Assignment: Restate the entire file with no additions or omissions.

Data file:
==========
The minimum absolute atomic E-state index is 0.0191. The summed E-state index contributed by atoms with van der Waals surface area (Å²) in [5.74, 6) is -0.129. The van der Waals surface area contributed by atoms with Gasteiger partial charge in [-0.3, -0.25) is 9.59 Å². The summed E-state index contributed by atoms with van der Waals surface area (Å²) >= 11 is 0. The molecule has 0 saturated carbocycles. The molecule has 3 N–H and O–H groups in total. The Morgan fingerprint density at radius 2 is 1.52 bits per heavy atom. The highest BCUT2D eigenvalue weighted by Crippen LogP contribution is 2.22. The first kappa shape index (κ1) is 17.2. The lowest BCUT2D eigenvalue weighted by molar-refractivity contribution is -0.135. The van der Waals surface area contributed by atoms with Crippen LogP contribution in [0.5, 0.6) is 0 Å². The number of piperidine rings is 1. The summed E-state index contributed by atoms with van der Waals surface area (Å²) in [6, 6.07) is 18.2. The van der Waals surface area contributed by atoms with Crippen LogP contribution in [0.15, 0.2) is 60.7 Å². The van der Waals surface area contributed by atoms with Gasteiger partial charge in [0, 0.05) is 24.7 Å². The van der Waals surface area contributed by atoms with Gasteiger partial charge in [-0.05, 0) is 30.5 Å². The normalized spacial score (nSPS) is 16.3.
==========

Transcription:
The minimum absolute atomic E-state index is 0.0191. The summed E-state index contributed by atoms with van der Waals surface area (Å²) in [5.74, 6) is -0.129. The van der Waals surface area contributed by atoms with Gasteiger partial charge in [-0.3, -0.25) is 9.59 Å². The summed E-state index contributed by atoms with van der Waals surface area (Å²) >= 11 is 0. The molecule has 0 saturated carbocycles. The molecule has 3 N–H and O–H groups in total. The Morgan fingerprint density at radius 2 is 1.52 bits per heavy atom. The highest BCUT2D eigenvalue weighted by Crippen LogP contribution is 2.22. The first kappa shape index (κ1) is 17.2. The lowest BCUT2D eigenvalue weighted by molar-refractivity contribution is -0.135. The van der Waals surface area contributed by atoms with Crippen LogP contribution in [0.5, 0.6) is 0 Å². The number of piperidine rings is 1. The summed E-state index contributed by atoms with van der Waals surface area (Å²) in [6, 6.07) is 18.2. The van der Waals surface area contributed by atoms with Crippen LogP contribution in [0.15, 0.2) is 60.7 Å². The van der Waals surface area contributed by atoms with Gasteiger partial charge in [0, 0.05) is 24.7 Å². The van der Waals surface area contributed by atoms with Gasteiger partial charge in [-0.05, 0) is 30.5 Å². The normalized spacial score (nSPS) is 16.3.